Turkey’s upcoming presidential and parliamentary elections, due to be held on 14 May, are set to be the country’s most important elections in recent history. Erdogan has held power for 20 years, but this year is looking like one of Turkey’s most closely contested elections in recent times. According to aggregate polling website 600vekil.com, the opposition coalition party is set to take power from Erdogan, with 55% of the votes (as of 4 May).

Whatever the election outcome, the winning party will have the colossal task of managing Turkey’s economy. However, with positioning in Turkey currently very light, a market-friendly outcome could result in notable inflows into the economy. As a large population economy, which is often viewed as the gatekeeper to Europe, the outcome of the election could have significant geopolitical implications too.
What economic policies would be introduced by the opposition party?
The opposition party is made up of a team of politicians who favour orthodox monetary policy. While cabinet members haven’t been announced yet, all potential candidates would likely implement similar economic policy. In the case of an opposition party win, we’d expect to see changes to the central bank senior team, with a possible return of some ex-members of the monetary policy committee. Their major challenge would be to navigate the economy out of tight foreign currency reserves without stoking a large depreciation of the currency and causing inflation.

Over 200 regulations have been introduced by the current government to manage capital flows, and if the opposition party won, they would likely unwind these regulations, albeit slowly. While the Turkish economy would be expected to enter a recession following monetary policy tightening, if the coalition party could successfully restore confidence, Turkey could still print positive growth for the year despite an economic contraction in the second half, which would be considered a good result. The main challenge for the opposition party would be to keep the coalition of six parties.

A win for the party would likely be well received by markets, as long as they moved quickly to appoint a new central bank governor and hike interest rates.
What can we expect to see from Erdogan if he remains in power?
If the current government were able to keep both presidency and parliamentary control, we would expect to see a continuation of current policies. Even though inflation would probably come down given the base effect, it would remain very high, and the currency would be prone to further weakness. The net short FX position would increase, opening the economy to sudden stops of capital flows.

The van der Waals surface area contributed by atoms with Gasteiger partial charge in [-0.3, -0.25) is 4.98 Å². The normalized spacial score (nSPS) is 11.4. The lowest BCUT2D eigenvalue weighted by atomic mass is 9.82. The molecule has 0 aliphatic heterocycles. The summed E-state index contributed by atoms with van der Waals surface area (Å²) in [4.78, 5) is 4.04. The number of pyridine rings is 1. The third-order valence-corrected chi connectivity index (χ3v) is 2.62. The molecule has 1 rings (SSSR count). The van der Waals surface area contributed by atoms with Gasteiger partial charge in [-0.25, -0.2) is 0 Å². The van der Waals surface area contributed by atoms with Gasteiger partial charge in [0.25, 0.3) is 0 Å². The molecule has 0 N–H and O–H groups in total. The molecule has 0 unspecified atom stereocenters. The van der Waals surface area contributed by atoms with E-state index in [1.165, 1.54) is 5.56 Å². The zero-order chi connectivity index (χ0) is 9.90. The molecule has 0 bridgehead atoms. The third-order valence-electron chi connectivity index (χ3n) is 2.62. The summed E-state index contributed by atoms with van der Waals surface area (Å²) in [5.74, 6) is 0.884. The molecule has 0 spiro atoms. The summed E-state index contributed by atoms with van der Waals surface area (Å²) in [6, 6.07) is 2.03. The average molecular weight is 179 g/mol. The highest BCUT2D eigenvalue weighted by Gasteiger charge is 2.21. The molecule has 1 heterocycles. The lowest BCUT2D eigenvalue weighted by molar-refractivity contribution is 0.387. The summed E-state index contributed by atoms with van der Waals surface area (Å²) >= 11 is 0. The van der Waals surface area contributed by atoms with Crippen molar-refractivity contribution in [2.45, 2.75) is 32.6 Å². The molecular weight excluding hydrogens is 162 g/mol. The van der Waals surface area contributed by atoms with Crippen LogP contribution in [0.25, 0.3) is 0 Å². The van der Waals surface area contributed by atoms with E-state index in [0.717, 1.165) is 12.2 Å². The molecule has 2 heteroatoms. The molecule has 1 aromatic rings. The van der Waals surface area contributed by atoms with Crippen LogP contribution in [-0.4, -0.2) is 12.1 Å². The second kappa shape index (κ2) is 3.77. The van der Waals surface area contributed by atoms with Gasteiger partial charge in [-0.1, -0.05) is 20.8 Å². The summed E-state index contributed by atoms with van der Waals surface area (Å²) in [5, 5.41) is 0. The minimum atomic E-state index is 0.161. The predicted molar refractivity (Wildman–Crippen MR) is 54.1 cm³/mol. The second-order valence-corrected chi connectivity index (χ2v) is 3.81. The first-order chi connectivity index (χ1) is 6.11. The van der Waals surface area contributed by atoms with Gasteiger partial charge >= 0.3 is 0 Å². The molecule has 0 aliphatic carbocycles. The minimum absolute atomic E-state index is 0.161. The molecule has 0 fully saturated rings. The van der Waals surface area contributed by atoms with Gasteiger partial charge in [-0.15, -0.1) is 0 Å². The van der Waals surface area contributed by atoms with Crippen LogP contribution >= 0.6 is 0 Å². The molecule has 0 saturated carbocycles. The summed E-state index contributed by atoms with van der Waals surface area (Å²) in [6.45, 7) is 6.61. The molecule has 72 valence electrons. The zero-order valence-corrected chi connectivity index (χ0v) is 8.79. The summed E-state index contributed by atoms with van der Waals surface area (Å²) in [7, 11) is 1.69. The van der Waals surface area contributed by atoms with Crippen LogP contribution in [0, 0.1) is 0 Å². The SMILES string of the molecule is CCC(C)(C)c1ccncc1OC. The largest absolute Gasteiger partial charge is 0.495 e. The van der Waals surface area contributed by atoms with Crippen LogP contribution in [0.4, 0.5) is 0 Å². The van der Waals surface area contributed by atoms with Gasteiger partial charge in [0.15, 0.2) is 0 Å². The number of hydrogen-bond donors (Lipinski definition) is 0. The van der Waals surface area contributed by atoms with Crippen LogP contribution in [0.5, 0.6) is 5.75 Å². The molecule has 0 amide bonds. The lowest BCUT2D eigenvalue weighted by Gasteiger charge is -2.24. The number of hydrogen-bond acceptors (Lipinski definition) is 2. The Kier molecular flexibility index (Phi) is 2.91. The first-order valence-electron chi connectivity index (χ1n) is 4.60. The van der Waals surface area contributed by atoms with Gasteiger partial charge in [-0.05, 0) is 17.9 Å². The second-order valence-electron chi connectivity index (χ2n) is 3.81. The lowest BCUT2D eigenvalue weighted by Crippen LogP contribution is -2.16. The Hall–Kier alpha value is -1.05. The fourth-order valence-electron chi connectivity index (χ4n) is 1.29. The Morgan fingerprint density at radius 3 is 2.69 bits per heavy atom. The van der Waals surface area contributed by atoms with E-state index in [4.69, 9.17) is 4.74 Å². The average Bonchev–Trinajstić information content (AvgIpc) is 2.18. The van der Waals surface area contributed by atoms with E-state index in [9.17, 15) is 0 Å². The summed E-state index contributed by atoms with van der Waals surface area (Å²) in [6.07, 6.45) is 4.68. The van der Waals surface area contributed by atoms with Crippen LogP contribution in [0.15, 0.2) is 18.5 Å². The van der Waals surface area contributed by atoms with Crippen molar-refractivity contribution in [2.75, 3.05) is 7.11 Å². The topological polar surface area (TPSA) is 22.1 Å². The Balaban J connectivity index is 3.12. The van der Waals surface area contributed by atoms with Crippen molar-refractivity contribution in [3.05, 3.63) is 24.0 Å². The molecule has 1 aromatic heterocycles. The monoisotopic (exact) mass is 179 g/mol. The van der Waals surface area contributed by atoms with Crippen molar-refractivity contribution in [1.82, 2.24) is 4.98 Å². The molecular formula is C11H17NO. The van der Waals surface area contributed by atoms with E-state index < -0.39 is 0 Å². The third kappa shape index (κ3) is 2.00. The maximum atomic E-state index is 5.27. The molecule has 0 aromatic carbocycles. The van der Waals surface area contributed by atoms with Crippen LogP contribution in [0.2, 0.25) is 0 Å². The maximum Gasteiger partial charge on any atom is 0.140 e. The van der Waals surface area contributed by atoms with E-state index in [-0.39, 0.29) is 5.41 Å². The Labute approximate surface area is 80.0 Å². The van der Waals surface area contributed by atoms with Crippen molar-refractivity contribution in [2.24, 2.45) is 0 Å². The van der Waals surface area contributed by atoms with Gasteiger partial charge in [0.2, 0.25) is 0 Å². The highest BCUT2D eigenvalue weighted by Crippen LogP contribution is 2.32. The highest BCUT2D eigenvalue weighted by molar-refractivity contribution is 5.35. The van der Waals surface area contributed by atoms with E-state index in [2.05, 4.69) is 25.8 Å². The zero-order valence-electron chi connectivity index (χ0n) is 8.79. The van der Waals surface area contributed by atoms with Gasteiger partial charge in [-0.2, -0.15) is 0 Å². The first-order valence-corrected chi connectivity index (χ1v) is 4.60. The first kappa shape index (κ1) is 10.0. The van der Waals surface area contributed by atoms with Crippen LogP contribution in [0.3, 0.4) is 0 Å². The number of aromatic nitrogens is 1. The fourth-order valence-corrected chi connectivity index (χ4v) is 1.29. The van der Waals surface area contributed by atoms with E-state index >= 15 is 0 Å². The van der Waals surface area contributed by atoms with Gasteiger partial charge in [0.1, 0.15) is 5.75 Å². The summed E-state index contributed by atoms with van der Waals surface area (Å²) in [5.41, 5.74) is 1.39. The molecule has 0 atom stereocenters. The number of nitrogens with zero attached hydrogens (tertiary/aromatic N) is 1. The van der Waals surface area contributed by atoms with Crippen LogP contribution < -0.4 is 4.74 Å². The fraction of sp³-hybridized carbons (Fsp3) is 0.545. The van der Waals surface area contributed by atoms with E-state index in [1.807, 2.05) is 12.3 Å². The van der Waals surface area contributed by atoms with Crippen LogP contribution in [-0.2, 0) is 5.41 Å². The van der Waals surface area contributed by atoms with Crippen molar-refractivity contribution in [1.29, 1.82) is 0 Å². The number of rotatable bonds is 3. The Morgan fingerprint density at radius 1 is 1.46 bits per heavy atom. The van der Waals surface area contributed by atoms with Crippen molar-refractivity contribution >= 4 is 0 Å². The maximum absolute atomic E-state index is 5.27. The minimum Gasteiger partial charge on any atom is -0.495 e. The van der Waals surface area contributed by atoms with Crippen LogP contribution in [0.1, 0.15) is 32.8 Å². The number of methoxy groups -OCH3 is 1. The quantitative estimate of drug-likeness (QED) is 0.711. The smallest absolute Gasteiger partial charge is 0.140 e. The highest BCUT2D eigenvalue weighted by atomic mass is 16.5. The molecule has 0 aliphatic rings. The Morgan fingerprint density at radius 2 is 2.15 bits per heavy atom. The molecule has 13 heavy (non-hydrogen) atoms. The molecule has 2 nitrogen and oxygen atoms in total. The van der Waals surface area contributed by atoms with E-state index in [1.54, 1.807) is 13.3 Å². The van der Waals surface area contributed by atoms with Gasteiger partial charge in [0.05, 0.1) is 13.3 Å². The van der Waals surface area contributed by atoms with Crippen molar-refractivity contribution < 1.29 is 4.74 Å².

Can we expect a peaceful transition if the opposition wins?
To date, Erdogan has been successful in ten parliamentary and local elections, two presidential ones and three referendums. If the opposition party won the election, there are questions as to whether a peaceful transition of power would be possible. However, local experts are confident it would happen successfully, as long as it is not a highly contested election. In the case of a contested election, the consensus is that there could be re-run, but that key institutions and the general population would uphold the election results.
Will Turkey be investable post-election?
Net FX reserves stand at about $28bn excluding gold, and with Turkey needing about $15bn to function normally, its FX situation is very stretched. However, all the economists I spoke to on my trip believe that even though the number is low, with a signalling of policy change, it would be possible to reverse the damage.

The banking system would need to recapitalise immediately if rates were hiked, which would be manageable considering that fiscal policy has been prudent historically. Erdogan has handed out early retirement to 2.2m people at the age of 42, costing about 1% of GDP; in addition, the recent earthquake will add around 2% of GDP costs to this year’s budget. Lower gas bills have helped, but the cost of unwinding the FX-protected schemes would also impact GDP. All in, Turkey is looking at a deficit of close to 6% this year, which we believe would be manageable.

However, the adjustment period looks ugly as the currency could depreciate, making inflation quite sticky, which could result in further FX depreciation. Given how dollarized the Turkish economy is (the US dollar is heavily used for saving and transactional purposes, given the lira’s instability), local expectations are that even a slight reversal of FX moves would make the adjustment period short-lived. Nevertheless, we believe there is a strong possibility that the economy would be able to muddle successfully through this adjustment period.

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